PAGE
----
Friday, May 23, 2014

Insulation: Are you Trading Health for (Green) Energy Savings? South Burlington, Vermont

How safe are home insulation materials? Our home insulation project, while creating energy cost savings, may cause some future health issues.

Here are a few lessons I learned while our home encountered an energy audit and insulating services.

First the blower door test: A large fan set in the exterior doorway assists in checking for air leakage sites and determines the air tightness of your home. Our home was deficient not only in thermal barriers (R-value-resistance to heat flow), but also had a high level of air leakage.

My initial energy savings effort was to increase the insulation in our home’s attic as a do it yourself project. Unbeknownst to me at the time, the existing Vermiculite insulation contained asbestos.  According to the EPA, “There is no known safe level of asbestos exposure. Asbestos fibers must be airborne to cause a health risk through inhalation, so the first step is not to disturb the material, which would release more fibers into the air.”   Thereafter I learned that Energy EfficiencyVermont would not offer their insulation project rebate-incentive program if Vermiculite was present. The cost of removal of the Vermiculite, (following a strict State of Vermont protocol for removal) based on bids received, ranged from six thousand dollars to nearly twice that amount.  

Once the attic was cleared of Vermiculite and thoroughly cleaned, we had an energy audit performed. Upon completion of the audit we decided to have our attic air sealed and insulated with blown in cellulose, as well as have some exterior walls insulated with spray foam.  (Air leaks, letting warm, moisture laden air into the attic where it condensed on the cold surfaces, was the primary cause of a  moisture problem in our home as well as contributing to high heating bills.)
We chose what EnergyEfficiency Vermont and others advised is one of the best insulation contractors available. However, as I later learned homeowners need to be familiar themselves with insulating options, pros and cons of each and most importantly – health and safety considerations.  The Vermont Public Safety web page, specifically, The Vermont BuildingEnergy Code Handbook, details general requirements to consider before talking to your insulation contractor.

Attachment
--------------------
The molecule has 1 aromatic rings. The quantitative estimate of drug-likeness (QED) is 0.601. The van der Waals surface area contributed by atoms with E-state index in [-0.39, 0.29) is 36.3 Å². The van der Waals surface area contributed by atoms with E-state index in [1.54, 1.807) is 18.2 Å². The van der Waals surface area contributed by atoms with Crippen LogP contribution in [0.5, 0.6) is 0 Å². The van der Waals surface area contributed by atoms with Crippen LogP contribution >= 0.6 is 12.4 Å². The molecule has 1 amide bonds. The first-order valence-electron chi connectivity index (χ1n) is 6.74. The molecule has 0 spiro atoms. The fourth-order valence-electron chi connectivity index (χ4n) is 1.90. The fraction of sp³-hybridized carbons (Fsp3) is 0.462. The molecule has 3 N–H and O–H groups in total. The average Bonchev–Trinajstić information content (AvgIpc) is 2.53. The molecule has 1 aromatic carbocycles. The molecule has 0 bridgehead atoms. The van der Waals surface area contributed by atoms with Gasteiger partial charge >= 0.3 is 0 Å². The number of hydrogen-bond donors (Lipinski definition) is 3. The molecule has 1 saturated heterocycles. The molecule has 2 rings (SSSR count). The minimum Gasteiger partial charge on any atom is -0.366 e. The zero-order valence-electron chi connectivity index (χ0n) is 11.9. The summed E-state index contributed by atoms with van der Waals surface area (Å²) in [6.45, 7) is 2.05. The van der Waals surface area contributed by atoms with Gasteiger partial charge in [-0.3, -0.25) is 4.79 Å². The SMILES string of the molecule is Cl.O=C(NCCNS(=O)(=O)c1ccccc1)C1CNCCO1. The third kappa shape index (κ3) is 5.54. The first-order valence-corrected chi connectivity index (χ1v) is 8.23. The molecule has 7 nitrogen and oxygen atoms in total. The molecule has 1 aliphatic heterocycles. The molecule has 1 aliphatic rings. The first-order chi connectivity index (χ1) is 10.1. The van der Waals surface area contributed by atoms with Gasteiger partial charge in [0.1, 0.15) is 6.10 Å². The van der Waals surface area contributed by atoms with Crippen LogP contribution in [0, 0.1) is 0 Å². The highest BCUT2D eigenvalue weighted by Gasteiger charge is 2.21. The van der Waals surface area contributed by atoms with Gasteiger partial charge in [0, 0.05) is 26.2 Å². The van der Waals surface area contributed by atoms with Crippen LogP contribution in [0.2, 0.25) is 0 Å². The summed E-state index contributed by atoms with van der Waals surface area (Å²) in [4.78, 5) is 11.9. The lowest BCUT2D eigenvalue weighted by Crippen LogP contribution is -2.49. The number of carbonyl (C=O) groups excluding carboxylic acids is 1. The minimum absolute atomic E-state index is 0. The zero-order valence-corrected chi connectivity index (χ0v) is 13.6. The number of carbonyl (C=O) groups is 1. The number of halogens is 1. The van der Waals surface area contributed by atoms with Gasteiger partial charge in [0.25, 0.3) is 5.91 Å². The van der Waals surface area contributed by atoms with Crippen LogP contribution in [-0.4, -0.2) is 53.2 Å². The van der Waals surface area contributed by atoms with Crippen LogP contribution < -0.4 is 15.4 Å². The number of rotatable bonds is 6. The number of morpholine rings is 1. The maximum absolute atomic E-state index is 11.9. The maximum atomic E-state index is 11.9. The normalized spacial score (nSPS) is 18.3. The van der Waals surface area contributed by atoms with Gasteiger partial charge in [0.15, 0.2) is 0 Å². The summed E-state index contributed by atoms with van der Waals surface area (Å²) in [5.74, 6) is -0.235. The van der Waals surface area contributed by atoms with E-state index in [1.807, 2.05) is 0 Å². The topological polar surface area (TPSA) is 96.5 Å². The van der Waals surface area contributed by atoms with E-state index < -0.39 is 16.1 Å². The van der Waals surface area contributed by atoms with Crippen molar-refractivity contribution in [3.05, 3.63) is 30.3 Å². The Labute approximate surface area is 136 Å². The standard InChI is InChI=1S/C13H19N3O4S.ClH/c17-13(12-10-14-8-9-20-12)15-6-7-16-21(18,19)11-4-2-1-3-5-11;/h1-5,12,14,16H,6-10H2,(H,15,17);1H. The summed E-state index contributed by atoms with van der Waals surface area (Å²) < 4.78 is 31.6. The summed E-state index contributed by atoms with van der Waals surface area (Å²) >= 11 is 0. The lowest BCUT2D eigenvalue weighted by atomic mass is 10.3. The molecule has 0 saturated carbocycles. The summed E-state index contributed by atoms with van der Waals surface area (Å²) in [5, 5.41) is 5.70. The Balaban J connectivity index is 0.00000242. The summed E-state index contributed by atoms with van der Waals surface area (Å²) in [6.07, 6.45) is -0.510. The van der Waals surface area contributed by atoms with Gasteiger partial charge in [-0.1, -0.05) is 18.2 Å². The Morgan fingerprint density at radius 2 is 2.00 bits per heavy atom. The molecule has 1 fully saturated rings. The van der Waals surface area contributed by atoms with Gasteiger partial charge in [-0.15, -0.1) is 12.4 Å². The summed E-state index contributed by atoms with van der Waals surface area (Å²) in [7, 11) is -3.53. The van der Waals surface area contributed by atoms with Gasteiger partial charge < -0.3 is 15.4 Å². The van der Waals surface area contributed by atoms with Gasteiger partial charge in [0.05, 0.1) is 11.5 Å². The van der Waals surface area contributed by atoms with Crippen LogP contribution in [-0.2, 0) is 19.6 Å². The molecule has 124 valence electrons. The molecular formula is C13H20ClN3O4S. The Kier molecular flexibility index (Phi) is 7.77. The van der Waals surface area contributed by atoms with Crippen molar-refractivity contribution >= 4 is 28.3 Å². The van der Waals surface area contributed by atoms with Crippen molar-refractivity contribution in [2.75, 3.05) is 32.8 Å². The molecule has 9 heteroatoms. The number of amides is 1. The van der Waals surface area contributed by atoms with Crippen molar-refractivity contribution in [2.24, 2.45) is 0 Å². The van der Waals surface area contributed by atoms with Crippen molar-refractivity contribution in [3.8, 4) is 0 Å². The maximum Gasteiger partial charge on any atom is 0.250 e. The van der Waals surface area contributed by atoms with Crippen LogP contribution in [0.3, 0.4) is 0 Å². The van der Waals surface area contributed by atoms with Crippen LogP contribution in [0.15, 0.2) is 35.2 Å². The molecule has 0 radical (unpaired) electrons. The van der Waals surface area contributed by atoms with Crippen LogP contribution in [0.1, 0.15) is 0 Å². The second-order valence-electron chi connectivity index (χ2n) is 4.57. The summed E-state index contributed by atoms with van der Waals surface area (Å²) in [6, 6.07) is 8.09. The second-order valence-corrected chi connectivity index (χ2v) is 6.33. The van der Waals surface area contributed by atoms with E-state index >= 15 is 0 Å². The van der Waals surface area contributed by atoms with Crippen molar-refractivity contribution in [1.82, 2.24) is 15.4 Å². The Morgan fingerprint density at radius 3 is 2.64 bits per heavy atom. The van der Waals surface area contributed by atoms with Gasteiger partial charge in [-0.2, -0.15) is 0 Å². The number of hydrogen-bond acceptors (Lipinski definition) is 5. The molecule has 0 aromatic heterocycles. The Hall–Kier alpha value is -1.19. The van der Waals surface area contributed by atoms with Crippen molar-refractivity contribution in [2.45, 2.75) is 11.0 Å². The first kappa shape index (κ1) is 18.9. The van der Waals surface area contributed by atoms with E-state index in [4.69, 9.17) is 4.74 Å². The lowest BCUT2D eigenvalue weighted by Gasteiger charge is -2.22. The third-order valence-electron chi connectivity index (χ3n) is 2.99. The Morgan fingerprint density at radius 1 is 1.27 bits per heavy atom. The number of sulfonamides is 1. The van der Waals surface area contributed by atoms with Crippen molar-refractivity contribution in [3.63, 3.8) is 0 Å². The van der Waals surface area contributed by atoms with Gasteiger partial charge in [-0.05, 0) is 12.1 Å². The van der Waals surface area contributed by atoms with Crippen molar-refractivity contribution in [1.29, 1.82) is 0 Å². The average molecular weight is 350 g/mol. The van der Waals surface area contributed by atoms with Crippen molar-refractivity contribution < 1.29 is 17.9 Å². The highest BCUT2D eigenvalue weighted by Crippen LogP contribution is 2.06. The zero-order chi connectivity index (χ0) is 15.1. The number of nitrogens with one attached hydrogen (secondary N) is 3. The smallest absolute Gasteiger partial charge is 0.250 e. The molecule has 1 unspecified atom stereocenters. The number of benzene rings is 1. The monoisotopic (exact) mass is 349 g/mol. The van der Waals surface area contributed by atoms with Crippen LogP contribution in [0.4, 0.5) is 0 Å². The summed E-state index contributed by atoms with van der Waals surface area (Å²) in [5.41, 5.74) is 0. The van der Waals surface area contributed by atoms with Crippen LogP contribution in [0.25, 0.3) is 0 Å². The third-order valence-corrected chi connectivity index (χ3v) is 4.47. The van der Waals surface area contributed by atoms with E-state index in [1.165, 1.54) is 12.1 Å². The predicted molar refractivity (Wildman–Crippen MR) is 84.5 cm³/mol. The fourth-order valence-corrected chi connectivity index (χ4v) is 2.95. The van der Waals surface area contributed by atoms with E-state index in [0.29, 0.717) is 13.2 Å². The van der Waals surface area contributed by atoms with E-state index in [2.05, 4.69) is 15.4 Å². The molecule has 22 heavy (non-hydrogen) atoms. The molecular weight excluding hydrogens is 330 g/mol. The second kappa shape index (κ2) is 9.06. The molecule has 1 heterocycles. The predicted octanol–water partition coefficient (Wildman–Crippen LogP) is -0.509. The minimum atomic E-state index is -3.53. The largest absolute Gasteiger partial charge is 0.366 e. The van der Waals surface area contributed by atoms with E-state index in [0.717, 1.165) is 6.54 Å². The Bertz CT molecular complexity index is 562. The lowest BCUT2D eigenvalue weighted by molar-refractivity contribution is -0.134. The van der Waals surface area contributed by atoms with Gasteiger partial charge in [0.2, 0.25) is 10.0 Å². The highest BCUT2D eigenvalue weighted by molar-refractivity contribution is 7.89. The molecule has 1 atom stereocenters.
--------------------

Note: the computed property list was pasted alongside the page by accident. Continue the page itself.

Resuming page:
Only after the spray foam installation in our home’s attic and walls, I discovered (contrary to what our contractor advised); according to the EPA guidelines, home occupants should vacate during spray foam installation. According to Johns Manville (manufacturer of the spray foam), the recommended re-occupancy time is 24 hours, assuming proper ventilation was available during this time. Excessive exposure can produce serious, possibly irreversible lung damage.

We were able to lower our blower door test number from CFM50: 3400 to CFM50: 1223, after air sealing and blown in cellulose installation, and some DIY insulation work such as caulking and weather-stripping. A thermally improved older home of the size of ours might test between 600 and 1100. Our projected heating expense savings is $266 annually.  The basement will be our next energy savings focus area. Heat loss generally occurs primarily in the attic, cold air infiltration primarily through the foundation walls.

How energy efficient is your home? A home energy audit can help answer that question, identify the biggest sources of energy waste, and suggest specific remedy’s along with projected dollar savings and payback timeframes. Read about energy audits and insulation rebates at  EnergyEfficiency Vermont website.

My goal is to reach 999 blower door testing and a personal age of 99. 
Learn - to be warm and safe.


Asbestos in VermiculiteRead more @

Photo of Vermiculite

 Vermont Public Safety web page, specifically, The Vermont Building Energy Code Handbook, general requirements at 

Spray-foam References:
Environmental Health Technical Brief- Spray Polyurethane Foam Insulation
EPA guidance 

American Chemical Council